15 Te first term on te rigt and side can be estimated by (3.2). For te second term, we employ te following trace inequality (see Süli, Scwab and Houston [24]) } Using (3.2), we ave { (Iu u) 2 dσ K Iu u L 2 (R()) (Iu u) L 2 (R()) + Iu u 2 L 2 (R()) F p [Iu u] 2 dσ K 2k u H k+ (). Tis completes te proof of (3.9). In te following teorem, we will prove te stability and interpolation error estimate for te operator J. Teorem 3.5. (Stability and interpolation error for J.) Assume tat p H(div ; ). Ten we ave (3.2) Jp X + Jp Z K p H(div ;). If p H k+ () 3, ten we ave (3.22) p Jp K k+ p H k+ () 3 and p Jp Z Kk p H k+ () 3.. Proof. Te proof is similar to tat of Teorem 3.4, and it can be obtained by using te inf-sup conditions (3.) and (3.7), Lemma 2.4, continuity inequality (2.27), te continuity of normal component of vector fields in H(div; ) as well as te following trace teorem (p n) 2 dσ K p 2 H(div ; τ) were τ is te union of te two tetraedra tat ave te common face. 4. Stability and convergence. In tis section, we will prove te stability and te optimal convergence of te sceme (2.2)-(2.22) wit respect to te L 2 -norm as well as te discrete H () and H(div; ) norms. Moreover, we will sow tat te sceme (2.2)-(2.22) is energy conserving bot globally and locally on te union of connected tetraedra. Te following teorem sows L 2 stability and convergence of te sceme (2.2)-(2.22) and its energy conservation. We will employ te notations u 2 ρ = ρu2 dx and p 2 A = pt Ap dx. Teorem 4.. Let (u,p) W, (, T; H k+ ()) W, (, T; H k+ () 3 ) be te solution of (.)-(.2), and let (u,p ) be te solution of te numerical sceme (2.2)-(2.22). Ten we ave te following stability estimate { (4.) u ρ + p A K u (, ) ρ + p (, ) A + and te following convergence estimate T } f ds. (4.2) u u ρ + p p A (Iu u )(, ) ρ + (Jp p )(, ) A + K k+ ( u W, (,T;H k+ ()) + p W, (,T;H k+ () 3 )). Moreover, if f =, ten te following conservation of energy relations old d { } (4.3) u 2 ρ + p dt 2 2 A = and (4.4) d { } ρ u 2 dx + p T dt 2 Ap dx = u p n dσ 5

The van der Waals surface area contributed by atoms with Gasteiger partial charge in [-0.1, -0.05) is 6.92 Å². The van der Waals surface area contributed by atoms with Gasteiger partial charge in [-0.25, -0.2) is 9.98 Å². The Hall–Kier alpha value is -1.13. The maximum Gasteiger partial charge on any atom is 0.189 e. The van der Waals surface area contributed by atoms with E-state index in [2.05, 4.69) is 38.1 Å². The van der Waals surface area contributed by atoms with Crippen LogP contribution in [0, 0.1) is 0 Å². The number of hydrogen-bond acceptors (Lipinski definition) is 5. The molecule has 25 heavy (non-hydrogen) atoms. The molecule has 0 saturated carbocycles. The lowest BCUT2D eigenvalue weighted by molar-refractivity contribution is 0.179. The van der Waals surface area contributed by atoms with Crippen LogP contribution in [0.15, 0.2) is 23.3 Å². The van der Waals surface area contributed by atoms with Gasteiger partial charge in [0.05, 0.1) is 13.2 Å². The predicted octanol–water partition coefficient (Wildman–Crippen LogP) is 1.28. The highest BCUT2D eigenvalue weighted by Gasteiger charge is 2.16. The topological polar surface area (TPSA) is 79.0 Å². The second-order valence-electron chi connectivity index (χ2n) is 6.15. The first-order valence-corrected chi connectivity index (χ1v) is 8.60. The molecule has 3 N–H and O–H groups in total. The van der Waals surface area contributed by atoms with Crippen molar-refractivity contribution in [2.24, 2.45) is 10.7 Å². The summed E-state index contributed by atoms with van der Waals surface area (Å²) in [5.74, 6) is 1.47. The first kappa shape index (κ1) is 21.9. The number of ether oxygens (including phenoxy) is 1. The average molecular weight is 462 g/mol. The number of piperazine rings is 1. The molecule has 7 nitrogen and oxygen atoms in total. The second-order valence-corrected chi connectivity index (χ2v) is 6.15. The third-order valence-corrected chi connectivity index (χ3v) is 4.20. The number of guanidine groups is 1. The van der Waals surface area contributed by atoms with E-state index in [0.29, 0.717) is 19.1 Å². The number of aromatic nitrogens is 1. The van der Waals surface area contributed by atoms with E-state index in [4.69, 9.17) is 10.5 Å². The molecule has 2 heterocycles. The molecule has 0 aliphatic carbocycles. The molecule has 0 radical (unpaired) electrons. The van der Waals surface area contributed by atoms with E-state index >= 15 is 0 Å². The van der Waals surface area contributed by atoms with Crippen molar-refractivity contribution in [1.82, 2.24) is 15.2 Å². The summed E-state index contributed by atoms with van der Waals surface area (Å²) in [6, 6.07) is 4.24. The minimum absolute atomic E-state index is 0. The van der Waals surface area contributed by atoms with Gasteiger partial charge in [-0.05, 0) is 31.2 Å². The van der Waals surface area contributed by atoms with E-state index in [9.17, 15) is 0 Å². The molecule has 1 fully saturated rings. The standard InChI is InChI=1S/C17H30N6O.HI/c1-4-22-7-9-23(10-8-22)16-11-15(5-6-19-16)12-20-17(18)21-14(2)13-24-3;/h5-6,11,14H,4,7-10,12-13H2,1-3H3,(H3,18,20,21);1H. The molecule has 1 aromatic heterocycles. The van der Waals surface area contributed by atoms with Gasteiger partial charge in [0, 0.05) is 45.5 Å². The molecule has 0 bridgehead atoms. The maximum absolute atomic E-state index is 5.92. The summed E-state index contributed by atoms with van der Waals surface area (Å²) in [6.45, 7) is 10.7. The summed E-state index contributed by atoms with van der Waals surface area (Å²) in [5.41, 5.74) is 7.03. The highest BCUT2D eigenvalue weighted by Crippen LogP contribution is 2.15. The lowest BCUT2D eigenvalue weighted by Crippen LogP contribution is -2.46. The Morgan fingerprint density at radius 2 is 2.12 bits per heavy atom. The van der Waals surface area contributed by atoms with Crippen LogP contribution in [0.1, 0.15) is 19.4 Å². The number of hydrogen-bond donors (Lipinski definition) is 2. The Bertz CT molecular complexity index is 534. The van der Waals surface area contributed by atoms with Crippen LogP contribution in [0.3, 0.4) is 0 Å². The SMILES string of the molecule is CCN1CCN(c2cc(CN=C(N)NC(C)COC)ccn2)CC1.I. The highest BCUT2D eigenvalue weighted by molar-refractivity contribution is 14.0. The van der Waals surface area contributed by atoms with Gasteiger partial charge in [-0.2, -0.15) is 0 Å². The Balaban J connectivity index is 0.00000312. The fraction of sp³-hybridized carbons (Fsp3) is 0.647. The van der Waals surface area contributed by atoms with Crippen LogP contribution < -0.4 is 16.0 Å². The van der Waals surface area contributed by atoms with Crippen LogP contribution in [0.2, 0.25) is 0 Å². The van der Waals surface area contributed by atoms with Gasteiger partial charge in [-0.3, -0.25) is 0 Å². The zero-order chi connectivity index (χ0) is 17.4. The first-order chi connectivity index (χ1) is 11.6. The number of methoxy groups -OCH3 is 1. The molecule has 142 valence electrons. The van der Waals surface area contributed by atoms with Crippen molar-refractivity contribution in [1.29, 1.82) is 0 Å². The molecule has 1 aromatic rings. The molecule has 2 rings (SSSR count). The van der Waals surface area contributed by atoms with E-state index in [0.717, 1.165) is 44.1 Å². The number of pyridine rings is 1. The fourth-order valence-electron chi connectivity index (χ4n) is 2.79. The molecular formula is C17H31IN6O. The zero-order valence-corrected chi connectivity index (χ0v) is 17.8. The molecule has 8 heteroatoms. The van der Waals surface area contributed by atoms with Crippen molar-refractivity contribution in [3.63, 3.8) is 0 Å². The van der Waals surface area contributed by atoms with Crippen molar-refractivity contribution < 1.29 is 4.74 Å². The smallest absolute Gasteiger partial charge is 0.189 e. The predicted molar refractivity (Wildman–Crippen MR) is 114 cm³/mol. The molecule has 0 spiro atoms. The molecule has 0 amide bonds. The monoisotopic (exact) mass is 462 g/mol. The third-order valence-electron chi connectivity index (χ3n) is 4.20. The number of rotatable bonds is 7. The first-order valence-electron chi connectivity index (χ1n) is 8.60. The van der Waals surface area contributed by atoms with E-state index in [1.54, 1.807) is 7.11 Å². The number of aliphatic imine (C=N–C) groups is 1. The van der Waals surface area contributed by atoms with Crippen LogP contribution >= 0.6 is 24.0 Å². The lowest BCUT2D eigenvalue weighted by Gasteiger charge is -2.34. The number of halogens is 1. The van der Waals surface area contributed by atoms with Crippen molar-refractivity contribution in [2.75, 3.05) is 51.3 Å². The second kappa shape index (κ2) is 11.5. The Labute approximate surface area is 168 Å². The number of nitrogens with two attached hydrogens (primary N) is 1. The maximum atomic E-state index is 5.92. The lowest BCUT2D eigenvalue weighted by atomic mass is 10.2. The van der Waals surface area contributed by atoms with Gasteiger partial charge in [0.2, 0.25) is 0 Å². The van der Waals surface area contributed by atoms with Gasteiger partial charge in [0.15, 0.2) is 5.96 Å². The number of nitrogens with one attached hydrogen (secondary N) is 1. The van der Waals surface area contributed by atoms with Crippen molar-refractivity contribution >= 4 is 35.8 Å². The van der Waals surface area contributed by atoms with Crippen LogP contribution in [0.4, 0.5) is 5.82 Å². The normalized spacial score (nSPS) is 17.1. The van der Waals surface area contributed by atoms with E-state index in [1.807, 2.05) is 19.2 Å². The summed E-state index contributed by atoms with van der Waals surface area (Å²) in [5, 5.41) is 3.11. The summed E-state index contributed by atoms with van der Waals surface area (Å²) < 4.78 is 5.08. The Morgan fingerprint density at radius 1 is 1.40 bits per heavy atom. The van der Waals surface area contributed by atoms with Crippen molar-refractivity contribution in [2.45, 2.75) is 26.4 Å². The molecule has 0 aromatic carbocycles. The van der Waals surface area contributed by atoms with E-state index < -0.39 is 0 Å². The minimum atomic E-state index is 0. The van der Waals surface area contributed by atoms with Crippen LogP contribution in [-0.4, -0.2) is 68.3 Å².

16 were is a subdomain of formed by te union of connected pieces of S(ν), ν N, and is defined by te union of all R(), F u, tat ave non-empty intersection wit. Proof. Letting v = u and q = p in (2.2)-(2.22) and adding, we obtain Tus, ρ u u dx + p T A p dx = F (u ). d { } u 2 ρ + p 2 dt 2 A = F (u ). In particular, if f =, we ave te conservation of energy relation (4.3). Using Caucy-Scwarz inequality, we ave d { } u 2 ρ 2 dt + p 2 A ρ 2 f u ρ. Integrating in time from to t, we ave t u 2 ρ + p 2 A u (, ) 2 ρ + p (, ) 2 A + 2ρ 2 max u ρ f ds t T u (, ) 2 ρ + p (, ) 2 A + { 2 max u 2 ρ + 2ρ T 2. f ds} t T Hence inequality (4.) follows. To sow te local energy conservation relation (4.4), we define v U and q W by { { u x v = oterwise, q = p x oterwise. Using te above v and q in (2.2)-(2.22) wit f = and relations (2.5) and (2.8) wit u replaced by u and p replaced by p, we obtain (4.4). For convergence, subtracting (.) by (2.2) and (.2) by (2.22), we ave ρ (u u )v dx + B (p p, v) =, v U A (p p ) q dx B(u u,q) =, q W. Using te properties of I and J, we ave (4.5) ρ (u u )v dx + B ((Jp) p, v) =, v U (4.6) A (p p ) q dx B ((Iu) u,q) =, q W. Letting v = Iu u and q = Jp p, we ave ρ (u u )(Iu u ) dx + B ((Jp) p, Iu u ) = A (p p ) (Jp p ) dx B ((Iu) u, Jp p ) =. Adding te two equations and using (2.26), we ave ρ (Iu u )(Iu u ) dx + A (Jp p ) (Jp p ) dx = ρ (Iu u)(iu u ) dx + A (Jp p) (Jp p ) dx 6

17 Hence, we ave d { } Iu u 2 ρ + Jp p 2 dt 2 A (Iu u) ρ Iu u ρ + (Jp p) A Jp p A. Using (3.9) and (3.22), we ave d { } Iu u 2 ρ + Jp p 2 dt 2 A K k+{ } u t H k+ () Iu u ρ + p t H k+ () 3 Jp p A. To simplify te notations, we write e(t) = (Iu u )(, t) 2 ρ + (Jp p )(, t) 2 A. Integrating wit respect to time from to t, we ave (4.7) e(t) e() + K k+{ max t T Iu u ρ Notice tat, t t K k+ max Iu u ρ u t H k+ () ds K 2k+2 ( t T u t H k+ () ds + max t T Jp p A t t p t H k+ () 3 ds }. u t H k+ () ds) max t T Iu u 2 ρ. A similar inequality olds for te second term on te rigt and side of (4.7). Tus, (4.7) becomes e(t) e() + K 2k+2{ ( Hence, for any t T, we ave t u t H k+ () ds) 2 + ( Iu u ρ + Jp p A (Iu u )(, ) ρ + (Jp p )(, ) A +K k+ t t p t H k+ () 3 ds)2}. ( u t H ()+ p k+ t H k+ () 3) ds. Using tis inequality, te Sobolev inequality max t T v(t) K v W, (,T) and te interpolation error estimates (3.9) and (3.22), we conclude tat (4.2) olds. Te following teorem sows te H () and H(div; ) stability as well as optimal convergence of te sceme (2.2)-(2.22). Teorem 4.2. Let (u,p) W +m, (, T; H k+ m ()) W +m, (, T; H k+ m () 3 ), for m = and m =, be te solution of (.)-(.2), and let (u,p ) be te solution of te numerical sceme (2.2)-(2.22). Ten we ave te following stability estimate { } (4.8) u Z + p Z K u (, ) Z + p (, ) Z + f W, (,T;L 2 ()). and te following convergence estimate (4.9) u u Z + p p Z (I u u )(, ) ρ + (J p p )(, ) A + K k ( u W +m, (,T;H k+ m ()) + p W +m, (,T;H k+ m () 3 )). m= Proof. Taking time derivative in (2.2)-(2.22), we ave ρ 2 u 2 v dx + B ( p, v) = f v dx, v U, A 2 p 2 q dx B ( u,q) =, q W. 7